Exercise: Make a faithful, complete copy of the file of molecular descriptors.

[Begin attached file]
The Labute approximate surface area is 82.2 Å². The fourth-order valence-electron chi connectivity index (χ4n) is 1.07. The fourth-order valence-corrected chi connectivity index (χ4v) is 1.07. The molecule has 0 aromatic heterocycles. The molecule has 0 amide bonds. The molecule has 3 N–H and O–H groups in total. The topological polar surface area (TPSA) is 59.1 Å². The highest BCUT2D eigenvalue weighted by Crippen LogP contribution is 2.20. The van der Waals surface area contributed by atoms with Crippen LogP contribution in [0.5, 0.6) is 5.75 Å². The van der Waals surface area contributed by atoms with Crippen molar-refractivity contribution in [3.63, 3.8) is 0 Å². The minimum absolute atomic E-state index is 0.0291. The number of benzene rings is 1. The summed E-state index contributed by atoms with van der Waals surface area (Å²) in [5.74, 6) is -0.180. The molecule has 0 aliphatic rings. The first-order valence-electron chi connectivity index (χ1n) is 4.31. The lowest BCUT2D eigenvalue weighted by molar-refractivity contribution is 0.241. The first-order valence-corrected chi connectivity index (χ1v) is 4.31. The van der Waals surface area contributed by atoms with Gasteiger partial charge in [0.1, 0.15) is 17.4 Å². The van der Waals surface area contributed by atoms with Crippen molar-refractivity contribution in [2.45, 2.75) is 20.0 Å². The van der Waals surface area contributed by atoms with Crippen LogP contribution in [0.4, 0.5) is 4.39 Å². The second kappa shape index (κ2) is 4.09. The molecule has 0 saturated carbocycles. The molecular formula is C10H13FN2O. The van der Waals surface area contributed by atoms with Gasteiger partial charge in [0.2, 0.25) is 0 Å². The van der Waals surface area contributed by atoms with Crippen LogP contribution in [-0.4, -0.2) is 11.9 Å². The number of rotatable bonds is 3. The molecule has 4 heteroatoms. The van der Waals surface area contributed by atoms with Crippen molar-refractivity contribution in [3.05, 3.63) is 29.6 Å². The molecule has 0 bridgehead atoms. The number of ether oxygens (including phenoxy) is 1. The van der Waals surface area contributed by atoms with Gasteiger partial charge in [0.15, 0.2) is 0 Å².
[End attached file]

The Labute approximate surface area is 82.2 Å². The fourth-order valence-electron chi connectivity index (χ4n) is 1.07. The fourth-order valence-corrected chi connectivity index (χ4v) is 1.07. The molecule has 0 aromatic heterocycles. The molecule has 0 amide bonds. The molecule has 3 N–H and O–H groups in total. The topological polar surface area (TPSA) is 59.1 Å². The highest BCUT2D eigenvalue weighted by Crippen LogP contribution is 2.20. The van der Waals surface area contributed by atoms with Crippen LogP contribution in [0.5, 0.6) is 5.75 Å². The van der Waals surface area contributed by atoms with Crippen molar-refractivity contribution in [3.63, 3.8) is 0 Å². The minimum absolute atomic E-state index is 0.0291. The number of benzene rings is 1. The summed E-state index contributed by atoms with van der Waals surface area (Å²) in [5.74, 6) is -0.180. The molecule has 0 aliphatic rings. The first-order valence-electron chi connectivity index (χ1n) is 4.31. The lowest BCUT2D eigenvalue weighted by molar-refractivity contribution is 0.241. The first-order valence-corrected chi connectivity index (χ1v) is 4.31. The van der Waals surface area contributed by atoms with Gasteiger partial charge in [0.1, 0.15) is 17.4 Å². The van der Waals surface area contributed by atoms with Crippen molar-refractivity contribution in [2.45, 2.75) is 20.0 Å². The van der Waals surface area contributed by atoms with Crippen LogP contribution in [0.4, 0.5) is 4.39 Å². The second kappa shape index (κ2) is 4.09. The molecule has 0 saturated carbocycles. The molecular formula is C10H13FN2O. The van der Waals surface area contributed by atoms with Gasteiger partial charge in [0.2, 0.25) is 0 Å². The van der Waals surface area contributed by atoms with Crippen LogP contribution in [-0.4, -0.2) is 11.9 Å². The number of rotatable bonds is 3. The molecule has 4 heteroatoms. The van der Waals surface area contributed by atoms with Crippen molar-refractivity contribution in [3.05, 3.63) is 29.6 Å². The molecule has 0 bridgehead atoms. The number of ether oxygens (including phenoxy) is 1. The van der Waals surface area contributed by atoms with Gasteiger partial charge in [0.15, 0.2) is 0 Å².